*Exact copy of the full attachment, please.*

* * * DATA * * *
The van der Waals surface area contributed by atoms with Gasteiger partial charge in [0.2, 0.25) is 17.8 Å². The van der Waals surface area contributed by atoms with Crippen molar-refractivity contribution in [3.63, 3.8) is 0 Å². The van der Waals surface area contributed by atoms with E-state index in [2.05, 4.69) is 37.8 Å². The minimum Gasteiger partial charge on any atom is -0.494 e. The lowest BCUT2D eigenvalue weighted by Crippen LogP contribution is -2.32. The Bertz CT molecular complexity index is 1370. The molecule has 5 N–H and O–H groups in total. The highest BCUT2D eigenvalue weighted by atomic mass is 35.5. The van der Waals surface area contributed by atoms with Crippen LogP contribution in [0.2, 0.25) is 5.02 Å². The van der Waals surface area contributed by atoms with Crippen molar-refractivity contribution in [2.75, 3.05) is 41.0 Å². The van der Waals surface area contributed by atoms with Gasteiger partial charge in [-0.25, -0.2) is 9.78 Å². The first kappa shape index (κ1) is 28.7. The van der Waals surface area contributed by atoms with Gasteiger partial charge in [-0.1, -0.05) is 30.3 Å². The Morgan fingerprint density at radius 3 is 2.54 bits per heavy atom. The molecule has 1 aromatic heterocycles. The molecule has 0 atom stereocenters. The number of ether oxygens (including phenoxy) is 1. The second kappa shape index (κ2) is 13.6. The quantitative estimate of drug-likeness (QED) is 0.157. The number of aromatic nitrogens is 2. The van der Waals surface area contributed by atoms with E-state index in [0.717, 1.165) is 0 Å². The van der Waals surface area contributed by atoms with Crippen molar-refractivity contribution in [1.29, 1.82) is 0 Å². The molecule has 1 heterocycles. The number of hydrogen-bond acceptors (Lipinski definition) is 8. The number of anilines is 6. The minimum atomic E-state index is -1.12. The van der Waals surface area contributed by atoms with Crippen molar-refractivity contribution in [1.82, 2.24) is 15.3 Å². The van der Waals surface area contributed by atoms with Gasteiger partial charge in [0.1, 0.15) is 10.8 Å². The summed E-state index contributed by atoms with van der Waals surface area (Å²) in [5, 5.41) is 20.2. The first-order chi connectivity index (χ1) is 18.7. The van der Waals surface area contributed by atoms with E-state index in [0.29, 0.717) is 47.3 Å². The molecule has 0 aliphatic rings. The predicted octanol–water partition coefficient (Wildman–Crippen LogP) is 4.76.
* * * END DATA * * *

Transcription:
The van der Waals surface area contributed by atoms with Gasteiger partial charge in [0.2, 0.25) is 17.8 Å². The van der Waals surface area contributed by atoms with Crippen molar-refractivity contribution in [3.63, 3.8) is 0 Å². The van der Waals surface area contributed by atoms with E-state index in [2.05, 4.69) is 37.8 Å². The minimum Gasteiger partial charge on any atom is -0.494 e. The lowest BCUT2D eigenvalue weighted by Crippen LogP contribution is -2.32. The Bertz CT molecular complexity index is 1370. The molecule has 5 N–H and O–H groups in total. The highest BCUT2D eigenvalue weighted by atomic mass is 35.5. The van der Waals surface area contributed by atoms with Crippen LogP contribution in [0.2, 0.25) is 5.02 Å². The van der Waals surface area contributed by atoms with Crippen molar-refractivity contribution in [2.75, 3.05) is 41.0 Å². The van der Waals surface area contributed by atoms with Gasteiger partial charge in [-0.25, -0.2) is 9.78 Å². The first kappa shape index (κ1) is 28.7. The van der Waals surface area contributed by atoms with Gasteiger partial charge in [-0.1, -0.05) is 30.3 Å². The Morgan fingerprint density at radius 3 is 2.54 bits per heavy atom. The molecule has 1 aromatic heterocycles. The molecule has 0 atom stereocenters. The number of ether oxygens (including phenoxy) is 1. The second kappa shape index (κ2) is 13.6. The quantitative estimate of drug-likeness (QED) is 0.157. The number of aromatic nitrogens is 2. The van der Waals surface area contributed by atoms with E-state index in [0.717, 1.165) is 0 Å². The van der Waals surface area contributed by atoms with Crippen molar-refractivity contribution in [1.29, 1.82) is 0 Å². The molecule has 1 heterocycles. The number of hydrogen-bond acceptors (Lipinski definition) is 8. The number of anilines is 6. The minimum atomic E-state index is -1.12. The van der Waals surface area contributed by atoms with Crippen molar-refractivity contribution in [1.82, 2.24) is 15.3 Å². The van der Waals surface area contributed by atoms with Gasteiger partial charge in [0.1, 0.15) is 10.8 Å². The summed E-state index contributed by atoms with van der Waals surface area (Å²) in [5, 5.41) is 20.2. The first-order chi connectivity index (χ1) is 18.7. The van der Waals surface area contributed by atoms with E-state index in [0.29, 0.717) is 47.3 Å². The molecule has 0 aliphatic rings. The predicted octanol–water partition coefficient (Wildman–Crippen LogP) is 4.76.